Fernand Khnopff was a melancholy man. You can sense it in the aching stillness that envelops his landscapes. Sturdy farm buildings trapped under gray skies feel distant, at once longed for and gently forbidding.
Pieces by the Belgian Symbolist, who worked in the late 19th and early 20th centuries, come near the end of “Nature’s Mirror: Reality and Symbol in Belgian Landscape,” up through Dec. 10 at McMullen Museum of Art at Boston College.
His “Memory of Bruges. Entrance to the Beguinage” is the exhibition’s signature image: A calm canal softly reflects a bridge and surrounding buildings. The drawing, mostly somber in black chalk, is highlighted in the center with yellow pastel — the kiss of a dwindling sun — and brief passages of green lily pads.
The quiet water predominates: depth, stillness, reflection. The artist spent a portion of his childhood in Bruges, but as an adult chose to render it from memory rather than return. He didn’t want to see how the city had changed.
“Nature’s Mirror” begins on a lustier note, with several Renaissance-era graphic works, including “Summer,” Pieter Bruegel’s dynamite print (engraved by Pieter van der Heyden) of a bountiful harvest, made nearly 300 years before Khnopff was born.
The one-point perspective sets up a giddy rush toward us through a field as workers cut and bundle grain. A fellow in the foreground guzzles from a fat pitcher. He has thrown down his scythe and kicked off one shoe, and his foot and the scythe poke beyond the frame, into our space. Bruegel has replaced another figure’s head with a tray of fresh vegetables. Eat!
The artist’s festive tone, of course, contrasts with Khnopff’s elegiac one; he lunges toward us whereas Khnopff pulls away. Bruegel’s scene buzzes, and Khnopff’s moans.
Bruegel is the grandfather of realism in Flemish art. In “Nature’s Mirror,” which draws on the Hearn Family Trust’s extraordinary collection of Belgian art, curator Jeffery Howe traces landscape art from the Renaissance, when Belgium was part of the Netherlands, to the early 20th century. His thesis — that landscape, like any art, is subjective — isn’t new. Still, it’s a refreshing saunter down a mostly realist path, with starry-eyed detours into romanticism. It leads us, in the end, to the perils of the psyche.
The Greeks and Romans painted nature tableaus on walls, but after the Roman Empire fell landscapes were relegated to mere backdrops. The Reformation’s repudiation of religious iconography, the Renaissance era’s fascination with natural sciences, and a growth in urban populations opened a new niche.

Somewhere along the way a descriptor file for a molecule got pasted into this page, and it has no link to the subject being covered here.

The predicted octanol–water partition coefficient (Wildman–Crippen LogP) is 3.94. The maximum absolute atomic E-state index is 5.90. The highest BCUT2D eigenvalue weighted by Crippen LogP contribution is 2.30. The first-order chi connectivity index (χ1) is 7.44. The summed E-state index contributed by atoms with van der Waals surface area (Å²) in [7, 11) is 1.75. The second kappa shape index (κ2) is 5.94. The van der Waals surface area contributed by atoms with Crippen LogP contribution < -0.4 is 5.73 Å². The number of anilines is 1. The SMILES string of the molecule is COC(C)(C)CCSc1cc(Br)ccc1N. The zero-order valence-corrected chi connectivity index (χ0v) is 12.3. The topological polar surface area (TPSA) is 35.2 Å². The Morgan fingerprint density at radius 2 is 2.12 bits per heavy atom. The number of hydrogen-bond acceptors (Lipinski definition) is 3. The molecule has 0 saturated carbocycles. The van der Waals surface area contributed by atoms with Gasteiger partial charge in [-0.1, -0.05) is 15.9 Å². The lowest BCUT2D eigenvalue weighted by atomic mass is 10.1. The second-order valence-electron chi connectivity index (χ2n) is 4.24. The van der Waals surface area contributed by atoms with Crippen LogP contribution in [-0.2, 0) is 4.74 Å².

The first section features wonderful prints and drawings by Bruegel, Dürer, and Paul Bril, and includes a pair of dense, daunting landscapes painted on copper by Roelandt Savery, anchored by small figures as if to amplify the majesty and threat of the trees and rivers surrounding them.
There are gaps. Rubens is missing, and the 18th century is represented by just one suite of velvety drawings by Antoine le Loup, perhaps because landscape painting was again on the wane. Art academies, which valued other genres, dominated the discussion.
But artists began to shake off the academy, and paint what they saw in front of them, around the time of the Belgium Revolution, in 1830. Some, such as Eugène Joseph Verboeckhoven, chased the sublime, like his American contemporaries painting in the Hudson River School. His “Mountainous Landscape With Bridge” brims with menace and salvation: The spindly bridge spans a dark chasm against a golden sky.
Others followed Gustave Courbet’s lead, and leaned into realism. But painting outdoors — a linchpin of realism — did not keep artists from artifice, coaxing glory from their oils.
Plein-air artist Frans van Kuyck’s “Marsh at Twilight” is explicitly painterly, with an Impressionist-inspired explosion of creamy, peach brush strokes evincing the sun behind clouds. Yet it’s also grounded in realism, right down to the crisp reflection of a small boat’s prow in still water. More marvelously down-and-dirty artists, such as Théodore T’Scharner and Jean-Baptiste Degreef, paid careful attention to mud’s many tones.
Belgium was an early industrial powerhouse, and a fascinating section of the show explores how artists integrated industry into their landscapes. In 1887, Georges Lemmen saw Georges Seurat’s “A Sunday on La Grande Jatte” and later painted the flickering, pointillist “Thames Scene, the Elevator.” It prickles with light-infused smog, heavy yet glittering. Lemmen didn’t critique industry; he found beauty in it.
Still, some artists set out to capture the miserable reality of worker’s lives. Constantin Meunier’s drawing “Hiercheuse Climbing a Heap of Coal” pointedly depicts a female miner stooped under the weight of her coal-laden sack.
Realist art, while aiming at reportage, was also inevitably subjective. Artists strove to shape art from what they saw. This struggle laid ground for the internal inquiry that birthed Symbolism.
My favorite work in the show, William Degouve de Nuncques’s exquisitely creepy pastel “The Servants of Death (Nocturne),” depicts two men sawing in the moonlight. The felled tree they labor over is braced above a pit, from which one man gazes ghoulishly upward, like a corpse awakened.
Pieces such as this, and Khnopff’s misty, moody landscapes, leave behind the more realist mud and mists (and the sublime sunsets) for a more tenuous, internal world. “Memory of Bruges. Entrance to the Beguinage” was made in 1904, as the new century began. Changes nobody could have imagined — war, killing machines, a world order upended, economic disaster — would turn more artists inward, and landscape art would, once again, fall to the sidelines.
NATURE’S MIRROR: Reality and Symbol in Belgian Landscape
At McMullen Museum of Art, Boston College, 2101 Commonwealth Ave., through Dec. 10. 617-552-8587, www.bc.edu/artmuseumCate McQuaid can be reached at email@example.com. Follow her on Twitter @cmcq.